The most intimidating thing about traveling to Japan is the language barrier. After taking four years of Japanese in school, we were so happy to finally put that knowledge to use during our trip to Tokyo, Japan. But during the trip, much less Japanese was required than expected. Good news! You don’t need to know much Japanese to get around in Japan!
Over the years, Japan has become more tourist friendly. Most restaurants will have an English menu or at least pictures for you to see what the dish looks like so you’re not ordering blindly. At most attractions you’ll find signs directly translated into English or multiple languages, and all transportation signs have the Japanese words romanized as well.
If you need to ask someone for directions, Japanese people are super helpful and will typically go out of their way to assist you even if they don’t understand English. But knowing a few useful Japanese phrases will go a long way. Here are 15 useful Japanese phrases to know before traveling to Japan!
Useful Japanese Phrases
We’ll start with the basics and move onto the more difficult stuff.
Treat letters that are in parenthesis as silent.
Nice to meet you
I don’t understand
Do you speak English?
Eigo o hanasemasu ka?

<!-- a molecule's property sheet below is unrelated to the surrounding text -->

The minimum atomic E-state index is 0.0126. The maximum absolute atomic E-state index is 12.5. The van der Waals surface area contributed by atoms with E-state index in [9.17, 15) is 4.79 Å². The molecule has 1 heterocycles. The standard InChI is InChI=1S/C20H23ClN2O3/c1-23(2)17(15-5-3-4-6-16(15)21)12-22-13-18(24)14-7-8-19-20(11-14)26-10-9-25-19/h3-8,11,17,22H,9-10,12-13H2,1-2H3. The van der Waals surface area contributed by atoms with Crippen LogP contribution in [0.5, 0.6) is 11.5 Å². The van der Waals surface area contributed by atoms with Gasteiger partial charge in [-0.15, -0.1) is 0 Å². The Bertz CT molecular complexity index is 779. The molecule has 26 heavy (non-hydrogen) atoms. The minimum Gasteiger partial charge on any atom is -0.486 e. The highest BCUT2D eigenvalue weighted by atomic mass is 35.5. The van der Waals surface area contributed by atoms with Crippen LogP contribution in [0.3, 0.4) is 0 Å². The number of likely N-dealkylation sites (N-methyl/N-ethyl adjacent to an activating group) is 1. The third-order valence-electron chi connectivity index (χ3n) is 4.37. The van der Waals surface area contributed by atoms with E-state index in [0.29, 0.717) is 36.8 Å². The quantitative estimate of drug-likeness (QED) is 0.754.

Ei-go o ha-na-se-mas(u) ka?
How much is it?
Ikura desu ka?
I-ku-ra des(u) ka?
I like _________. // I like ice cream.
_________が好きです // アイスクリームが好きです
_________ ga suki desu // aisukurimu ga suki desu
_________ ga su-ki des(u) // ai-su-ku-rī-mu ga su-ki des(u)
_________, please. // Ice cream, please.
_________をください // アイスクリームをください
_________ o kudasai // aisukurimu o kudasai
________ o ku-da-sai // ai-su-ku-rī-mu o ku-da-sai
Where is _________? // Where is the toilet?
_________はどこですか? // トイレはどこですか？
_________ wa doko desu ka? // Toire wa doko desu ka?
_________ wa do-ko des(u) ka? // Toi-re wa do-ko des(u) ka?
Please and thank you
If you use this term, Japanese people will love you. There really isn’t a direct translation of yoroshiku onegaishimasu, but please and thank you sums it up fairly well. Use this phrase to formally thank someone, or even as a formal “nice to meet you” after introducing yourself.
Consider taking a language lesson while visiting Tokyo, Japan! We had the chance to check out EBISU Japanese Language School and did a brief 1-hour level one lesson. Even though we already knew some Japanese, it was quite refreshing to review! We recommend doing the lesson at the beginning of your trip so that you have the chance to apply and use what you learned during the reminder of your trip. For more information, visit their website.
Did you find these phrases useful?
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